Ok, we’ve heard this before. But is it making any sense?
Per author: “The argument above relies on strong assumptions, among them that labour is immobile and cannot evade taxation, that there are no country specific rents, and that domestic firms are not owned in part by foreigners.” However,
- “If domestic firms, say, are partly owned by foreigners, taxing capital would imply that some of the tax burden is shifted onto foreigners and that part of the welfare state is then financed by foreigners. This alone may warrant a positive tax on investment capital.”
- “If industrial agglomeration is concentrated in one single country, a government may, through a positive source tax on capital, be able to exploit the locational rent created by agglomeration forces and thus increase welfare.”
More importantly, “the zero tax on capital result is also difficult to confirm empirically. Yagan (2014), for example, …finds that it caused zero change in corporate investment in U.S. unlisted firms and that it had no impact on employee compensation. It did, however, have an immediate impact on financial pay-outs to shareholders. Alstadsæter et al. (2015)… find that the Swedish 2006 dividend tax cut did not affect aggregate investment but that it affected the allocation of corporate investment. In particular, …relative to cash-rich firms, cash-constrained firms increased their investments after the dividend tax cut.”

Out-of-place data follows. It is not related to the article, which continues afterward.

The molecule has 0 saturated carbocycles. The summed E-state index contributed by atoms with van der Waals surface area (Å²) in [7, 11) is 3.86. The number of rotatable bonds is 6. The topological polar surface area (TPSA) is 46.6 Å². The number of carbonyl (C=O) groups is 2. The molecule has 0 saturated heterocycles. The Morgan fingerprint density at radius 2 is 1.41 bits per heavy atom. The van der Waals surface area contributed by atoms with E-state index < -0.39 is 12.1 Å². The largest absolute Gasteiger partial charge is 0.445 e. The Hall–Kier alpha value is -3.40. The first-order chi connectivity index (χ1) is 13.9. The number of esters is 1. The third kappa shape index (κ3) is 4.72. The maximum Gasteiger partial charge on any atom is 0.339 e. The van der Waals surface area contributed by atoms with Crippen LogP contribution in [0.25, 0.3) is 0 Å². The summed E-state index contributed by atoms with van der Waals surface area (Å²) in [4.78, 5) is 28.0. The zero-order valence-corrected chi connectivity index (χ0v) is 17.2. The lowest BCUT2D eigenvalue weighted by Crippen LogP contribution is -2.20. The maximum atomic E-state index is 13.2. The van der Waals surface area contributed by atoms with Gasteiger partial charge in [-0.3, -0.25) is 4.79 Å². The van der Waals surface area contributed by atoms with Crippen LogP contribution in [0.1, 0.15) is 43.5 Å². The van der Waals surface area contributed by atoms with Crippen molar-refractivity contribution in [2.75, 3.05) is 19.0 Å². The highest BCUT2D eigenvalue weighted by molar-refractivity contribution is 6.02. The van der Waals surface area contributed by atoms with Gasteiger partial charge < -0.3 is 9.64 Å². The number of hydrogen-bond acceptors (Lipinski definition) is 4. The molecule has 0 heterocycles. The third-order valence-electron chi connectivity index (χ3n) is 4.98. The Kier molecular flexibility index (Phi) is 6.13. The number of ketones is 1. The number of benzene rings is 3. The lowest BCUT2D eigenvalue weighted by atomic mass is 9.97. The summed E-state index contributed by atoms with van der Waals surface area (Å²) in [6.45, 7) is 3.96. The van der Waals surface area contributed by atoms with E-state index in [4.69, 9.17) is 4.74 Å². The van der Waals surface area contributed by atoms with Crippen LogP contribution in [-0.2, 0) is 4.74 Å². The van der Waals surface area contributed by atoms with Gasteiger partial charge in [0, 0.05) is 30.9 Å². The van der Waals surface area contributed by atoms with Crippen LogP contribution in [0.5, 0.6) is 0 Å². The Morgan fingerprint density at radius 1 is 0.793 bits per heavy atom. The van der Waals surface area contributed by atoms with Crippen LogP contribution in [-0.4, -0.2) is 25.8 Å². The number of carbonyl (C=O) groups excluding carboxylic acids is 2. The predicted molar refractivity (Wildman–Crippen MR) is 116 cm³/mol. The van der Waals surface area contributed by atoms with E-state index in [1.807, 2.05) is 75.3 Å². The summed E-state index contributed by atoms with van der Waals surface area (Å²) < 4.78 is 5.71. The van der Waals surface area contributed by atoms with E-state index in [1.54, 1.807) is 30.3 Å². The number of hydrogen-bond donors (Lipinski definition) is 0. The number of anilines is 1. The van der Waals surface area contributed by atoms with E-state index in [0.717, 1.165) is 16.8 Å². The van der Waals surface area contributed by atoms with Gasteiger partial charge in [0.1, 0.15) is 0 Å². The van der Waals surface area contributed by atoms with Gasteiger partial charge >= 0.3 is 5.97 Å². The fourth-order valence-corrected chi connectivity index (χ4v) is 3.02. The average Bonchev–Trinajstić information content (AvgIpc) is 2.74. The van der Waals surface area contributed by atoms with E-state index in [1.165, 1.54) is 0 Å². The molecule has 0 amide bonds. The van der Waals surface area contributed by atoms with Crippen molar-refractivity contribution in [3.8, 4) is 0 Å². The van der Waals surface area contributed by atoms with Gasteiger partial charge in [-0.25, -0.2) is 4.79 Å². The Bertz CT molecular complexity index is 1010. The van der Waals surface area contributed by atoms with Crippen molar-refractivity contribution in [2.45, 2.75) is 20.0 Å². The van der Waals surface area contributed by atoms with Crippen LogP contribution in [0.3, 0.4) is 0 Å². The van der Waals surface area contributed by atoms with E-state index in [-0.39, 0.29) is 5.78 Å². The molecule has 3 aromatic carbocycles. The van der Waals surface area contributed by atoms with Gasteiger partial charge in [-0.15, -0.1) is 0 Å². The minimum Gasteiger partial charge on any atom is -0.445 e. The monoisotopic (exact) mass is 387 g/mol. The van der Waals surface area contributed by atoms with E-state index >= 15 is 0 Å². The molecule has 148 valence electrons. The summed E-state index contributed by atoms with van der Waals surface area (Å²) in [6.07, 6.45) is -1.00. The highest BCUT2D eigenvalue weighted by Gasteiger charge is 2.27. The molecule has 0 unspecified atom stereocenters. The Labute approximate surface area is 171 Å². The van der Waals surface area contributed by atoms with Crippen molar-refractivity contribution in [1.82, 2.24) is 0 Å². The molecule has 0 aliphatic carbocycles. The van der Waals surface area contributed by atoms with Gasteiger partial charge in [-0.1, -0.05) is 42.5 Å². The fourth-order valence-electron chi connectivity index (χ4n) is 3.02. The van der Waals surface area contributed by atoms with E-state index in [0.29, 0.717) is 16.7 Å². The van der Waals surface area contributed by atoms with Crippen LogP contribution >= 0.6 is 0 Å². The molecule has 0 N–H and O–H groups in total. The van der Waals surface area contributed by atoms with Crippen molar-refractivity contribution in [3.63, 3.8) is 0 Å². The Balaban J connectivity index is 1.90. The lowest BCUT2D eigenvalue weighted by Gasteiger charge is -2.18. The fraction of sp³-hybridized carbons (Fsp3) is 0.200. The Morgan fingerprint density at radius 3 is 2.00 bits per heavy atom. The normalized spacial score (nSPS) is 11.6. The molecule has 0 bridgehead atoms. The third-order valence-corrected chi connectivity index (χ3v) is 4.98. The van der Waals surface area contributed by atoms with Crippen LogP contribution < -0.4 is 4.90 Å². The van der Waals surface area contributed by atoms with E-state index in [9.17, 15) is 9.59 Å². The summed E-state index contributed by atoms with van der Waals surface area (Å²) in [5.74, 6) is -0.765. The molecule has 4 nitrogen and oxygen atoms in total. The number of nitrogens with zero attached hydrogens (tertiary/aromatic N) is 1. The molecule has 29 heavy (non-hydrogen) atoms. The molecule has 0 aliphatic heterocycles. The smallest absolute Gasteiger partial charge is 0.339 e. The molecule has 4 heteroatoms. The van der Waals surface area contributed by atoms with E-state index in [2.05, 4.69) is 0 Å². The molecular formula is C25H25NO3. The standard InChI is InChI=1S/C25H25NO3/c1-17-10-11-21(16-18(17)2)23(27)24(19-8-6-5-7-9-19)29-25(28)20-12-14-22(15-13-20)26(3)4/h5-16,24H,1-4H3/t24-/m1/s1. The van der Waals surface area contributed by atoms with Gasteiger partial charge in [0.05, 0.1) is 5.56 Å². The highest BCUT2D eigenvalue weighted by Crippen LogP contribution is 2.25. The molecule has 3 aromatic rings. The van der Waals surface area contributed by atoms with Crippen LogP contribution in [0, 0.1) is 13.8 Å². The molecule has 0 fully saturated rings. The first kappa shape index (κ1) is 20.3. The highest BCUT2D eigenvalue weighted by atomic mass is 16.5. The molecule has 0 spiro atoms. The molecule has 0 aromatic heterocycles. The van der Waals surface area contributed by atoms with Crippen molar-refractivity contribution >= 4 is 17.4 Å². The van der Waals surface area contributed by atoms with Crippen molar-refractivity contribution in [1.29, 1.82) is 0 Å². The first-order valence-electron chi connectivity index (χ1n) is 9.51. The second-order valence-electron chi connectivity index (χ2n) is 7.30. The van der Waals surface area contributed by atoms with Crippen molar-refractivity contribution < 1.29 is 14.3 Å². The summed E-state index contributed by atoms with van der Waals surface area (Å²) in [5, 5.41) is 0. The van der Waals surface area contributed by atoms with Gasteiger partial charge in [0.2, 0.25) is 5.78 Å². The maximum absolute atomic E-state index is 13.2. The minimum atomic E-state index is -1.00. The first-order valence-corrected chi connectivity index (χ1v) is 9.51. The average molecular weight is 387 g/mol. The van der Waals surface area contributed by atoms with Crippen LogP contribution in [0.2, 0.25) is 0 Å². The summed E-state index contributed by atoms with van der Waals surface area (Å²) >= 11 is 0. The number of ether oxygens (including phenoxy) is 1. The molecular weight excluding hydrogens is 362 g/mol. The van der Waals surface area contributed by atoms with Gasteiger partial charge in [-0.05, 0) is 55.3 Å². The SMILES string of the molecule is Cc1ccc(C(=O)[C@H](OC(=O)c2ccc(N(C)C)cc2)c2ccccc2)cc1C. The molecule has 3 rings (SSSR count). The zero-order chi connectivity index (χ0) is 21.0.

Key, however, is that corporate tax acts as “…a “backstop” to the personal income tax. If a country abolished the corporate tax rate, wealthy individuals in particular would be given an incentive to reclassify their labour earnings as corporate income, typically using offshore corporate structures and escape tax. The corporate tax might also be needed to avoid excessive income shifting between labour income and capital income. Finally, the corporate tax also acts as a withholding tax on equity income earned by non-resident shareholders, who might otherwise escape taxation in the source country.”
Now onto evidence regarding evolution of tax regimes.